I wrote a write up for eRubyCon 2008 Day 1 and eRubyCon 2008 Day 2.
*Update – I added pictures…*
I’m sitting in the back of day 3 reflecting on the previous two days. It’s amazing the group of people that Joe has put together here to speak on Ruby in the enterprise.
– Joe O’Brien started up the day with his DSL talk. I’ve heard the talk before but it’s still a fantastic talk. His sub-title on the talk “Why I love Ruby”. I like to add “(and Emacs chest thumping)” but that’s me… 🙂
I’m not going to explain DSLs here because I wrote about them after hearing this talk the first time at https://joshholmes.com/2008/04/25/DomainSpecificLanguagesDSL.aspx.
Honestly, part of what is so great about the talk is that Joe is just infectious in his passion and delivery. He, like a lot of great speakers, is a story teller. He told stories that ranged from past work in tech to past work prepping food displays for a cruise liner.
One of the stories that he told was about a large company that he did some consulting work for. They realized that the core issues at the company really came down to two people being able to communicate – a DBA and an Accountant. The issue was that they weren’t speaking the same language. One was speaking in rows, columns, triggers, sprocs and so on. The other was speaking in points, rates, forecasts and so on. The solution was to write an ORM that the accountant could understand that the DBA could work with. This came in the form of a DSL.
The food story was that the great sculptures on the table displays are actually food – not really edible but food non-the-less. It’s made from refined beef fat. There are many different forms, some softer and more moldable and some closer to marble than clay, and depending on what was needed, the master sculpture would pick a different form. Similarly, Joe picks a language that he can shape and mold to his needs. That’s what Ruby is for him.
Back to Emacs, one of the reasons that Joe loves Emacs is that you can shape the commands and key-bindings and the whole environment to shape your way of working rather than the other way around. I’m still not convinced. My biggest problem with Emacs is that the learning curve before you can be even mildly productive is giant. I understand that once you climb that mountain that the view is nice. I’m just not convinced that the incremental jump over my current tools will be enough to be worth it.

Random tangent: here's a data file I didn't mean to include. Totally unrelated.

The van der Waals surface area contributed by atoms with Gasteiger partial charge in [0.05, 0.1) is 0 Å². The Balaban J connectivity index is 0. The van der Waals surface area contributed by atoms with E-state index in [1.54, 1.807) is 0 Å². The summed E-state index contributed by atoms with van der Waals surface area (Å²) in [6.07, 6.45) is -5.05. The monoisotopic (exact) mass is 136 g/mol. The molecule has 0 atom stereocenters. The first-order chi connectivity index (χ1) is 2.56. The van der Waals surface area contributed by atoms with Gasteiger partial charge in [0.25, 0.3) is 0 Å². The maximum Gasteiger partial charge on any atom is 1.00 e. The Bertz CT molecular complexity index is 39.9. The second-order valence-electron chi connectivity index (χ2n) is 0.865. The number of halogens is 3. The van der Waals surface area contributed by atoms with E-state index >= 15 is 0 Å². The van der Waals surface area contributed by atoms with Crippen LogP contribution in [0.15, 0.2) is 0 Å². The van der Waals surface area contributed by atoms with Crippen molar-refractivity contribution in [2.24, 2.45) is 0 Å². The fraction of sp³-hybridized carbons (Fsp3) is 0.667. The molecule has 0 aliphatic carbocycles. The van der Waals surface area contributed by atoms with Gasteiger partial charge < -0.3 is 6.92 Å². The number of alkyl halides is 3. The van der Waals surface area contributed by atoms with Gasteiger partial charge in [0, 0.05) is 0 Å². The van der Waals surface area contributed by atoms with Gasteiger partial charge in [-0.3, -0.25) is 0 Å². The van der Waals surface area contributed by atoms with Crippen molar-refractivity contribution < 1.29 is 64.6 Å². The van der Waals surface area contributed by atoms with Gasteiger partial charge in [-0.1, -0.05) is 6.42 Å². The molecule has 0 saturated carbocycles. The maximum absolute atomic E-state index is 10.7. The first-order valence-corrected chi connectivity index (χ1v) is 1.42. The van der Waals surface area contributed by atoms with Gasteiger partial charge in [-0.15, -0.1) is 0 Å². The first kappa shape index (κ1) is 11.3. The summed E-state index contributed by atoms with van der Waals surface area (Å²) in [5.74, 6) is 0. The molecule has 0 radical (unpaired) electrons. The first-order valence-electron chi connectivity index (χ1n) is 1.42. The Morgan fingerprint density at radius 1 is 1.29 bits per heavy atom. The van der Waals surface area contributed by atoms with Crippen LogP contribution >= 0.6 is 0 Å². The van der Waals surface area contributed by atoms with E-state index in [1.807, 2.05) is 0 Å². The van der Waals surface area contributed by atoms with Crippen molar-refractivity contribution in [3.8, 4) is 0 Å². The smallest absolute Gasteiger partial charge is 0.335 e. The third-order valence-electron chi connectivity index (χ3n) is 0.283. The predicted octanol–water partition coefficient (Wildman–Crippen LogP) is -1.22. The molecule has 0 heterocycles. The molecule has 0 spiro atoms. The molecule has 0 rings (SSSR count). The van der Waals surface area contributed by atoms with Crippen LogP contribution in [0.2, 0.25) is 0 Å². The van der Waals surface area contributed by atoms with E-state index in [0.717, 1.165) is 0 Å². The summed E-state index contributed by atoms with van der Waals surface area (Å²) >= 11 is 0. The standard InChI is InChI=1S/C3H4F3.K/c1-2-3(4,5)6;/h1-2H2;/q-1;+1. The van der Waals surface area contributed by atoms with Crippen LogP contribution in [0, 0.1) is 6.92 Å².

Interested in the talk? You can watch it from when Joe did it at the Mountain West Ruby conference.
– Chris Wanstrath followed Joe with a talk about GitHub. They have taken the Git source control and given it a centralized source server. The reality, as he explained it, with Git is that every person has a full blown copy of the repository. The interesting part is that people can go client to server or they can go peer to peer or any combination that you can possibly imagine. When they want to make a change, they actually fork the project.
Especially with the Git peer to peer checkins, it’s actually not a checkin. Nobody actually has write access to anyone else’s Git repository. When they are ready, they let the other devs know that they should pull and merge. They way that it works all the way up the list is that there are devs that make changes who let the project managers know that they should pull. That project manager is the “blessed version”.
The simplest explanation of GitHub is that it gives the individual programmer an offsite repository so that they don’t have to be online when the other members want to make a pull.
– Jim Weirich did the lunch time keynote called “What the Enterprise Can Learn From Your Mom”. In the spirit of the previous talk, he told us that all of his slides were up on GitHub already. He started out talking about Moores law. The first thing that he points out is that the number of transistors on the chip doesn’t mean that the chips will be faster – it might, and does in current times, mean that we get more cores. There’s a possibility of 100 core processors in the near future. Similar to our moms, we will have to learn how to do more and more things at one time. The fun part is that most people don’t know how to write multi-threaded applications… Jim went on to do a fantastic explanation of race conditions and threading at large. Somewhere in here I missed part of the talk trying to track down why the air-conditioning was not on. As I walked back in Jim was telling war stories about collecting real time data off of a jet engine in a multi-threading system. They designed a system that would only fail one in a million times – except that it was collecting data about a million times a day – oops. They had designed the system to fail once a day. Back to the drawing board…
Then Jim shifted gears. He started talking about “Blub Programmers” and languages other than Ruby. Jim is definitely the guy to do this. Jim is always playing with some bizarre language that would twist a normal brain like a pretzel.